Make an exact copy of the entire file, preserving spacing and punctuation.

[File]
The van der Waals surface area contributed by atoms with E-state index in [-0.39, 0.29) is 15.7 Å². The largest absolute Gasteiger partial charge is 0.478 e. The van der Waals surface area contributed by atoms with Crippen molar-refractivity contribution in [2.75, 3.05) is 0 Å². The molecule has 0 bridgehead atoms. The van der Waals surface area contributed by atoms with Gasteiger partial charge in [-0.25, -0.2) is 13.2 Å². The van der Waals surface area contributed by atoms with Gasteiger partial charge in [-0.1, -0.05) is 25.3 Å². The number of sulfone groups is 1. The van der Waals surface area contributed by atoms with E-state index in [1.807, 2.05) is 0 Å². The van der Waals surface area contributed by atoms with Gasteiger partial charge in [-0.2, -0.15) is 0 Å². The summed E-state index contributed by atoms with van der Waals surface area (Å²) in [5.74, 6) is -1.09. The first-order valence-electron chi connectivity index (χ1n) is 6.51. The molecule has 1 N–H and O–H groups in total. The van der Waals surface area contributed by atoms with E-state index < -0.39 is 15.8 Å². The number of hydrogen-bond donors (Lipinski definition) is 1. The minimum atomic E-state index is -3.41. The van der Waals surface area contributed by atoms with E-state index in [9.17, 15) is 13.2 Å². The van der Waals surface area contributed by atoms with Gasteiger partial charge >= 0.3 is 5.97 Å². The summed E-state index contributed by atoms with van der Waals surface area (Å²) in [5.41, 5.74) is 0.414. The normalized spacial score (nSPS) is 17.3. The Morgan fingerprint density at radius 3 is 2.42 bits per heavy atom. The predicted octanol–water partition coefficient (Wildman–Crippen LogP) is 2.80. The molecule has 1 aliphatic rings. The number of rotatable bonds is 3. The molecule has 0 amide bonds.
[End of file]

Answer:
The van der Waals surface area contributed by atoms with E-state index in [-0.39, 0.29) is 15.7 Å². The largest absolute Gasteiger partial charge is 0.478 e. The van der Waals surface area contributed by atoms with Crippen molar-refractivity contribution in [2.75, 3.05) is 0 Å². The molecule has 0 bridgehead atoms. The van der Waals surface area contributed by atoms with Gasteiger partial charge in [-0.25, -0.2) is 13.2 Å². The van der Waals surface area contributed by atoms with Gasteiger partial charge in [-0.1, -0.05) is 25.3 Å². The number of sulfone groups is 1. The van der Waals surface area contributed by atoms with E-state index in [1.807, 2.05) is 0 Å². The van der Waals surface area contributed by atoms with Gasteiger partial charge in [-0.2, -0.15) is 0 Å². The summed E-state index contributed by atoms with van der Waals surface area (Å²) in [5.74, 6) is -1.09. The first-order valence-electron chi connectivity index (χ1n) is 6.51. The molecule has 1 N–H and O–H groups in total. The van der Waals surface area contributed by atoms with E-state index < -0.39 is 15.8 Å². The number of hydrogen-bond donors (Lipinski definition) is 1. The minimum atomic E-state index is -3.41. The van der Waals surface area contributed by atoms with E-state index in [9.17, 15) is 13.2 Å². The van der Waals surface area contributed by atoms with Gasteiger partial charge >= 0.3 is 5.97 Å². The summed E-state index contributed by atoms with van der Waals surface area (Å²) in [5.41, 5.74) is 0.414. The normalized spacial score (nSPS) is 17.3. The Morgan fingerprint density at radius 3 is 2.42 bits per heavy atom. The predicted octanol–water partition coefficient (Wildman–Crippen LogP) is 2.80. The molecule has 1 aliphatic rings. The number of rotatable bonds is 3. The molecule has 0 amide bonds.